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By Charlie Gao,The National Interest

The Glock is one of the world’s most common pistols. Its popularity spawned a bevy of competitors that shared many of the same design features: striker fired-action, polymer frame and no manual safeties.

Most of these “Glock-alikes” have been made in the West, pistols such as H&K’s VP9, S&W’s M&P and Walther’s P99/PPS. But the Glock had admirers in Russia as well. Russia produced its own series of “Glock-alikes” in the 1990s, some of which serve on to this day.

One of the areas in which the Glock shines is in the concealed carry role. The polymer frame and no manual safeties make the gun light to carry and rapid to deploy. The need for a concealable pistol resulted in Russia’s first Glock-alike, the P-96.

Designed by Vasily Gryazev at the KBP Tula design bureau, The P-96 was designed from the ground up to be a concealed carry pistol. The entire gun is smoothed to prevent any snags on the draw. The overall layout is similar to a Glock, with some minor differences.

The frame is fully polymer, with two small metal rails on which the slide rides. The trigger has a small nub which acts as a safety, and the striker is contained within the metal slide.

Unlike the Glock, the striker protrudes from the rear of the slide when cocked to notify the shooter the gun is ready to use. This is similar to the VP9 and P99. The magazine is also a double-feed double-stack, drawing from Soviet experiences with the APS pistol.

The gun also utilizes a rotating barrel locking mechanism in contrast to the Glock’s tilting barrel. This has been known to reduce felt recoil and increase accuracy, and nowadays even Glock has implemented it in the Glock 46, albeit almost twenty years after the P-96.

Overall, the P-96 was kind of a flop. The gun had some quirks like not being able to rack the slide without the trigger being depressed, which made it impossible to unload a live round.

However, the design evolved into the GSh-18, Russia’s most successful Glock-alike.

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The GSh-18 was meant to be a full on service pistol, not just a concealed carry piece, so KBP Tula teamed up Gryazev with Arkady Shipunov. The pair of designers was already well known for the GSh-series of aircraft cannons.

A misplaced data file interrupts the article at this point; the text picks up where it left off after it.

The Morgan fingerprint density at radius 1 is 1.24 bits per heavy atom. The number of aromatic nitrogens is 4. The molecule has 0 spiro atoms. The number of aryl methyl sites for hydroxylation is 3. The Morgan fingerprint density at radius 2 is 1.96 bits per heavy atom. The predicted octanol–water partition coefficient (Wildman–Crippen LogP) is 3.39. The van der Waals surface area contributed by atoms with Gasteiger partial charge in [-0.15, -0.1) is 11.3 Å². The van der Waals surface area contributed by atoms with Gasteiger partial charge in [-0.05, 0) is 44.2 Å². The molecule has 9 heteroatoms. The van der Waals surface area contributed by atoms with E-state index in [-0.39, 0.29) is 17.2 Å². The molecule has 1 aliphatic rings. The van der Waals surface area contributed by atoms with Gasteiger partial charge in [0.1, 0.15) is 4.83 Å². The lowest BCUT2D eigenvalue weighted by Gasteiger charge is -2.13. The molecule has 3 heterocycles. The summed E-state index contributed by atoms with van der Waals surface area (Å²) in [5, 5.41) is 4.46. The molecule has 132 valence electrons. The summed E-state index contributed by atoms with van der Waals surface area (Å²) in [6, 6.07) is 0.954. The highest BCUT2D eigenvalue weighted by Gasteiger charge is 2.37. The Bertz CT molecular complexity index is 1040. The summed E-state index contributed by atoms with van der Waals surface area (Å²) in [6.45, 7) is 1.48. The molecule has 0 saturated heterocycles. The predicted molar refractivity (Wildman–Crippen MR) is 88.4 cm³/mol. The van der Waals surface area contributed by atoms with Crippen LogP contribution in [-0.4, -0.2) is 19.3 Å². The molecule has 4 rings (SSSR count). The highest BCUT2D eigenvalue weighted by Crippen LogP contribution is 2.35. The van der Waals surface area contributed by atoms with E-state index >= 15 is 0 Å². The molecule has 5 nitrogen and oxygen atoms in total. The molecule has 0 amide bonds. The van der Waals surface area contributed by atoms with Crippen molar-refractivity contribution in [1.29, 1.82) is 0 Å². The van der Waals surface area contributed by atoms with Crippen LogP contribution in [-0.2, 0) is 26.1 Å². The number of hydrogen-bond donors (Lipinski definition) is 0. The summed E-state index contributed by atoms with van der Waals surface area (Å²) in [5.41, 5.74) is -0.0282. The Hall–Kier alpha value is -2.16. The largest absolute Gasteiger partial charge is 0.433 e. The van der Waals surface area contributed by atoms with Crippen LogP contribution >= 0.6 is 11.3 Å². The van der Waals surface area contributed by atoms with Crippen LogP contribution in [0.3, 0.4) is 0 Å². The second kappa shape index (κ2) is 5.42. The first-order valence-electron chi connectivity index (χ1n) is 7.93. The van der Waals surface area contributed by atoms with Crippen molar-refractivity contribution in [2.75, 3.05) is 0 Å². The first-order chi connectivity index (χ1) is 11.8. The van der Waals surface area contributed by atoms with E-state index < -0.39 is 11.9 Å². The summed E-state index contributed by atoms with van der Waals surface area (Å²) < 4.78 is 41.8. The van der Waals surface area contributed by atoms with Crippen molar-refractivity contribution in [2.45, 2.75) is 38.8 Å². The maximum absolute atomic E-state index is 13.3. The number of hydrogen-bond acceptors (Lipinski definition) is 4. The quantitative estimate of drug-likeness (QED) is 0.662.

From the outset, the Glock 17 was considered as the baseline on which the design should be based. The Russian government tacked on some additional requirements: the pistol must be able to fire the 7N21 AP and 7N31 “super AP” 9x19mm rounds.

Overall, the design is similar to the P-96. The polymer frame, trigger safety and striker-action were retained from the Glock design. A rotating barrel of different design was incorporated, featuring ten lugs at the very front of the gun and only eighteen degrees of rotation to unlock. The striker and magazine design were retained from the P-96.

The less popular features of the P-96 were ditched, cycling the slide doesn’t require the trigger to be depressed on the GSh-18.

Design for the GSh-18 was finalized by 2000, and the gun successfully passed all state trials. It was adopted by a myriad of security services that needed a more modern pistol.

Despite this success, the design is still considered to be inferior to the original Glock due to some “bugs” in its operation, such as difficulty cycling the slide and a weird recoil impulse.

While not really a “Glock-alike” in the truest sense, the influence of the Glock design can also be seen in the SR-1 “Gyurza” special purpose pistol.

Designed to fire the even-more-armor-piercing 9x21mm round, the SR-1 utilizes a trigger safety (though now paired with a grip safety) in a plastic frame to allow for rapid deployment and light weight. However, it’s a hammer-fired gun, unlike the Glock, P-96 and GSh-18.

Despite their non-success compared to western Glock-alikes, the Russian Glock-alikes are interesting pistols that incorporated some cool design elements that Glock themselves would later use.

Charlie Gao studied political and computer science at Grinnell College and is a frequent commentator on defense and national-security issues. This article first appeared several years ago.

Image: Wikipedia.

This piece was originally published by The National Interest